1 Corinthians 14:7-12

In 1 Corinthians 14:7-12 Paul continues to talk about how spiritual gifts should be used in the church. He particularly focuses on how the gift of tongues needs to be viewed. “If even lifeless instruments, such as the flute or the harp, do not give distinct notes, how will anyone know what is played?” It may feel good for a child to bang on a piano, and they may like the sound, but for anyone else, it is unpleasant. Even so, someone talking to God with the gift of tongues may be blessed, but no one else is. “And if the bugle gives an indistinct sound, who will get ready for battle?” The purpose of gifts in the church is to build up the body.

Paul makes it clear that speaking in tongues at a meeting of the church benefits no one else; it is simply putting sounds into the air, not words and ideas into the minds and hearts of others. “So with yourselves, if with your tongue you utter speech that is not intelligible, how will anyone know what is said? For you will be speaking into the air.” It may satisfy curiosity to hear someone else speak in tongues, but it does not edify spiritually. We may think it is “neat” to hear others speak in tongues, but that is more of a soulish curiosity than a spiritual edification. The purpose of gifts is to build up the body so tongues need to be utilized as they are intended by the Spirit.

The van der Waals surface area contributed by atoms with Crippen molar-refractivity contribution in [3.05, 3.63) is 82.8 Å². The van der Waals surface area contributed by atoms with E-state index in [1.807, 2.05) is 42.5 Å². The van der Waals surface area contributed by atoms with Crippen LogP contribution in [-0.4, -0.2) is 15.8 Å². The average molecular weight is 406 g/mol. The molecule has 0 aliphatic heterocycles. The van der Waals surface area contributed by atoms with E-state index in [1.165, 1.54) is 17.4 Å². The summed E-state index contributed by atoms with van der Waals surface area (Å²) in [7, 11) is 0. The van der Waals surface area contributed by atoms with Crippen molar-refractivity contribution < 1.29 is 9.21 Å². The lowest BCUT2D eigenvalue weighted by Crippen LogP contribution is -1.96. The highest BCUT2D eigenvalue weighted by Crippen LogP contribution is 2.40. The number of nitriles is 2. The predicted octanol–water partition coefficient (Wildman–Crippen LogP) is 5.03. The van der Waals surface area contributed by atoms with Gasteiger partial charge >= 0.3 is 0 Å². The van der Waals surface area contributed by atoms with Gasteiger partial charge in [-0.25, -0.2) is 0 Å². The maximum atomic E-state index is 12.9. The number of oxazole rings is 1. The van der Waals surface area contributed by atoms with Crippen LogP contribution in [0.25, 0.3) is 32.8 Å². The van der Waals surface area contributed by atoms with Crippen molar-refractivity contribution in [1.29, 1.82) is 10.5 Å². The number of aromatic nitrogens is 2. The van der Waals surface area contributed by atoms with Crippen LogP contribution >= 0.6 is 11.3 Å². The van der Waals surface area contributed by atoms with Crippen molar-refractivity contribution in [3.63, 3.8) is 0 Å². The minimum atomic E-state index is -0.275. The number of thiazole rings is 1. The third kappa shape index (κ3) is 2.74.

Language itself is a gift from God. We can communicate with language because we are made in the image of God. “There are doubtless many different languages in the world, and none is without meaning, but if I do not know the meaning of the language, I will be a foreigner to the speaker and the speaker a foreigner to me.” Knowing language is a gift from God, and all languages have meaning, we can trust that if we speak in the gift of tongues, God understands, even if no one else – including ourselves – can. But tongues are usually a one on one communication with God, not an edifying communication with the church at large.

Paul knows that speaking in tongues was a boost to the ego of many in the Corinthian church. That’s not why the Spirit gives gifts, so we can feel good about ourselves. He challenges the church to focus on gifts that build up the body. “So with yourselves, since you are eager for manifestations of the Spirit, strive to excel in building up the church.” Here’s the principle regarding tongues: The goal must be mutual benefit at church meetings. If there are tongues, there must be interpretation, so there can be edification. Guzik explains “If tongues are directed to God, how can a legitimate interpretation be edifying to others? The same way our reading of Psalms can edify. The prayer, praise, or plea of another unto God can identify powerfully with our own heart before God, and we can agree with what someone else says to God.”

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